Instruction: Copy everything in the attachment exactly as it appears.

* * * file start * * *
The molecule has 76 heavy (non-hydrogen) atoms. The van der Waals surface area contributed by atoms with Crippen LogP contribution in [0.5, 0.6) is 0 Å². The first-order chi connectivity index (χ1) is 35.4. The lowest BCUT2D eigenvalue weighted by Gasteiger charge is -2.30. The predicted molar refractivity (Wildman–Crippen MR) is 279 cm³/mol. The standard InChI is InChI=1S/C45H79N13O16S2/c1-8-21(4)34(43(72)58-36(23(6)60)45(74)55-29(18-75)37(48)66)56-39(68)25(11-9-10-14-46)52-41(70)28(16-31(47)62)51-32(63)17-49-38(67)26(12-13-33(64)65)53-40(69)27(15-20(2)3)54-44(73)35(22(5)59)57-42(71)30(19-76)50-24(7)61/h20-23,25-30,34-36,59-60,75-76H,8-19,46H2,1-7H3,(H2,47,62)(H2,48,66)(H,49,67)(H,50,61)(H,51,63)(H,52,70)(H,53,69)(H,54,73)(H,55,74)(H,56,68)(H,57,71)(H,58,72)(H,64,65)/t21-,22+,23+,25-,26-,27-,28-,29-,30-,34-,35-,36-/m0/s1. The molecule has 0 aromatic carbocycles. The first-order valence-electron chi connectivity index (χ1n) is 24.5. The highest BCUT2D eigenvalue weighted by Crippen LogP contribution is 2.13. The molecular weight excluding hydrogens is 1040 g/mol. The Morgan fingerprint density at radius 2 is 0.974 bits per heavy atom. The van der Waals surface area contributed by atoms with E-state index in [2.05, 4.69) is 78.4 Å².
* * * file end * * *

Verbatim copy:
The molecule has 76 heavy (non-hydrogen) atoms. The van der Waals surface area contributed by atoms with Crippen LogP contribution in [0.5, 0.6) is 0 Å². The first-order chi connectivity index (χ1) is 35.4. The lowest BCUT2D eigenvalue weighted by Gasteiger charge is -2.30. The predicted molar refractivity (Wildman–Crippen MR) is 279 cm³/mol. The standard InChI is InChI=1S/C45H79N13O16S2/c1-8-21(4)34(43(72)58-36(23(6)60)45(74)55-29(18-75)37(48)66)56-39(68)25(11-9-10-14-46)52-41(70)28(16-31(47)62)51-32(63)17-49-38(67)26(12-13-33(64)65)53-40(69)27(15-20(2)3)54-44(73)35(22(5)59)57-42(71)30(19-76)50-24(7)61/h20-23,25-30,34-36,59-60,75-76H,8-19,46H2,1-7H3,(H2,47,62)(H2,48,66)(H,49,67)(H,50,61)(H,51,63)(H,52,70)(H,53,69)(H,54,73)(H,55,74)(H,56,68)(H,57,71)(H,58,72)(H,64,65)/t21-,22+,23+,25-,26-,27-,28-,29-,30-,34-,35-,36-/m0/s1. The molecule has 0 aromatic carbocycles. The first-order valence-electron chi connectivity index (χ1n) is 24.5. The highest BCUT2D eigenvalue weighted by Crippen LogP contribution is 2.13. The molecular weight excluding hydrogens is 1040 g/mol. The Morgan fingerprint density at radius 2 is 0.974 bits per heavy atom. The van der Waals surface area contributed by atoms with E-state index in [2.05, 4.69) is 78.4 Å².